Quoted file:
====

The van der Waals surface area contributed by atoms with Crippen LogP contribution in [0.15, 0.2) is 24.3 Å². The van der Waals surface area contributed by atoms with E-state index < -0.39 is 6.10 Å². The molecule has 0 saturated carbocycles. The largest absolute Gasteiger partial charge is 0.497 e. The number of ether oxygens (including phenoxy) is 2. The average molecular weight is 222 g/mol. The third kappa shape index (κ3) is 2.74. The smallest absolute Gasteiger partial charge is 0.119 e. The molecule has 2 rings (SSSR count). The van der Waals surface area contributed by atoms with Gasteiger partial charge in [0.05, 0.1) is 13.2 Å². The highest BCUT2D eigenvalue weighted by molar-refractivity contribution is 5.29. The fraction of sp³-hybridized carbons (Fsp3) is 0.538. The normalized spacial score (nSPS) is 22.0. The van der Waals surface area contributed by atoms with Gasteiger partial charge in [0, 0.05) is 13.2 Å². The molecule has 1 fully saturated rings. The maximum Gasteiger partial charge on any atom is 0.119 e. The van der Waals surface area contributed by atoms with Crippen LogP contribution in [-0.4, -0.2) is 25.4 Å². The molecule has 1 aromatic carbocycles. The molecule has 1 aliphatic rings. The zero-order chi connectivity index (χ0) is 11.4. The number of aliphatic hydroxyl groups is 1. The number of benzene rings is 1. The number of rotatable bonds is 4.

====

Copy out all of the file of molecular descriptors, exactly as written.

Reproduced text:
The van der Waals surface area contributed by atoms with Crippen LogP contribution in [0.15, 0.2) is 24.3 Å². The van der Waals surface area contributed by atoms with E-state index < -0.39 is 6.10 Å². The molecule has 0 saturated carbocycles. The largest absolute Gasteiger partial charge is 0.497 e. The number of ether oxygens (including phenoxy) is 2. The average molecular weight is 222 g/mol. The third kappa shape index (κ3) is 2.74. The smallest absolute Gasteiger partial charge is 0.119 e. The molecule has 2 rings (SSSR count). The van der Waals surface area contributed by atoms with Gasteiger partial charge in [0.05, 0.1) is 13.2 Å². The highest BCUT2D eigenvalue weighted by molar-refractivity contribution is 5.29. The fraction of sp³-hybridized carbons (Fsp3) is 0.538. The normalized spacial score (nSPS) is 22.0. The van der Waals surface area contributed by atoms with Gasteiger partial charge in [0, 0.05) is 13.2 Å². The molecule has 1 fully saturated rings. The maximum Gasteiger partial charge on any atom is 0.119 e. The van der Waals surface area contributed by atoms with Crippen LogP contribution in [-0.4, -0.2) is 25.4 Å². The molecule has 1 aromatic carbocycles. The molecule has 1 aliphatic rings. The zero-order chi connectivity index (χ0) is 11.4. The number of aliphatic hydroxyl groups is 1. The number of benzene rings is 1. The number of rotatable bonds is 4.